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US orders most staff to leave Cuba embassy after mysterious attacks

The United States has ordered about 60 percent of its staff and their families at the U.S. Embassy in Havana to leave amid mysterious health attacks on American diplomats, senior State Department officials said Friday.

The exits will leave just a skeletal staff remaining at the embassy, which was only recently reopened after former President Obama restored diplomatic relations.

A senior State Department official said that the U.S. would stop issuing visas in Cuba indefinitely, and would stop official delegation travel to the country.

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The U.S. also issued a travel warning advising American citizens not to travel to Cuba, because of potential threats to their safety. The embassy will still provide emergency services to U.S. citizens in Cuba, but many routine services will be unavailable as a result of the drawdown.

Short-term travel to Cuba by U.S. officials will also be limited to those conducting the investigation into the attacks and those with business related to U.S. national security interests.

Secretary of State Rex TillersonRex Wayne TillersonFormer WH adviser: Trump will want to rejoin Paris climate pact by 2020 Why the US should lead on protecting Rohingya Muslims 'Bolivarian Diaspora' can no longer be ignored MORE reportedly made the decision to withdraw non-essential staff from the embassy after considering other options that included a total shutdown of the facility.

The Associated Press first reported the decision to withdraw non-emergency personnel from the embassy.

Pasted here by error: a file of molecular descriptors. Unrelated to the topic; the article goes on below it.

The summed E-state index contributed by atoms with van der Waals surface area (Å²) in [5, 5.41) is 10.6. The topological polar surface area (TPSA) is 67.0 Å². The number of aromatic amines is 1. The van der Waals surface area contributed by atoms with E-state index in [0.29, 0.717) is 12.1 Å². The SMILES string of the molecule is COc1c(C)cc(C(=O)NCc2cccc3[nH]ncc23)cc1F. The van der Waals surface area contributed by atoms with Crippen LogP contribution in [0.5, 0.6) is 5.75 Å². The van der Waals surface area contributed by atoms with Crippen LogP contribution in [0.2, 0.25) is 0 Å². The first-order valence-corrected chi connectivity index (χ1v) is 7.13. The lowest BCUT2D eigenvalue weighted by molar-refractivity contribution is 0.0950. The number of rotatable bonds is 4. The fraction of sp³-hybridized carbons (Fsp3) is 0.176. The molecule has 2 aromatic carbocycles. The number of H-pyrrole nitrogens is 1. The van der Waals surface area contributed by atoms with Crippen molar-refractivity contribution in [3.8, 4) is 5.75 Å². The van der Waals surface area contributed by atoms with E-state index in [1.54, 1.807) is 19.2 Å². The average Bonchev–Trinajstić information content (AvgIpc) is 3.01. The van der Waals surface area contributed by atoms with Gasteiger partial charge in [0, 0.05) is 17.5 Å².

The cause of the symptoms remains unknown, and the U.S. investigators are looking into the matter.

A senior State Department official said that the drawdown will remain in effect until the Cuban government takes steps to secure the safety of Americans in the country.

The official said that the withdrawal of non-emergency personnel is not intended as a punitive measure, but is meant to ensure the safety of U.S. citizens in Cuba. The U.S. will maintain diplomatic relations with Havana, the official said.

Tillerson said in a statement that the U.S.’s relations with Cuba would continue “to be guided by the national security and foreign policy interests of the United States,” adding that investigators would continue to look into the matter. Cuba, he said, would also continue to conduct a separate investigation.

“The health, safety, and well-being of our Embassy community is our greatest concern,” he said. “We will continue to aggressively investigate these attacks until the matter is resolved.”

The Cuban government has denied responsibility for the so-called health attacks, and has offered the FBI unprecedented access to the country for its probe.

A State Department official said Friday that the U.S. has not ruled out the possibility that a third country could be responsible for the attacks.

Tillerson met this week with Cuban Foreign Minister Bruno Eduardo Rodriguez Parrilla. But that meeting reportedly did not offer reassurances that the Cuban government would take proper steps to ensure the safety of U.S. diplomats in the country.

The health attacks were revealed to the public in August, only when the State Department said that it had expelled two Cuban diplomats from the country’s embassy in Washington earlier this year.

Since then, the number of Americans who have experienced symptoms during their time in Havana has ticked upward.

So far, there have been 21 confirmed cases of the symptoms that range from hearing loss to balance problems to difficulty sleeping, a State Department official said Friday.

The attacks began in the fall of 2016 continued until March of this year. But the State Department revealed earlier this month that they occurred as recently as late August.

The attacks were initially thought to be caused by a covert sonic device. But U.S. investigators have yet to find any such device.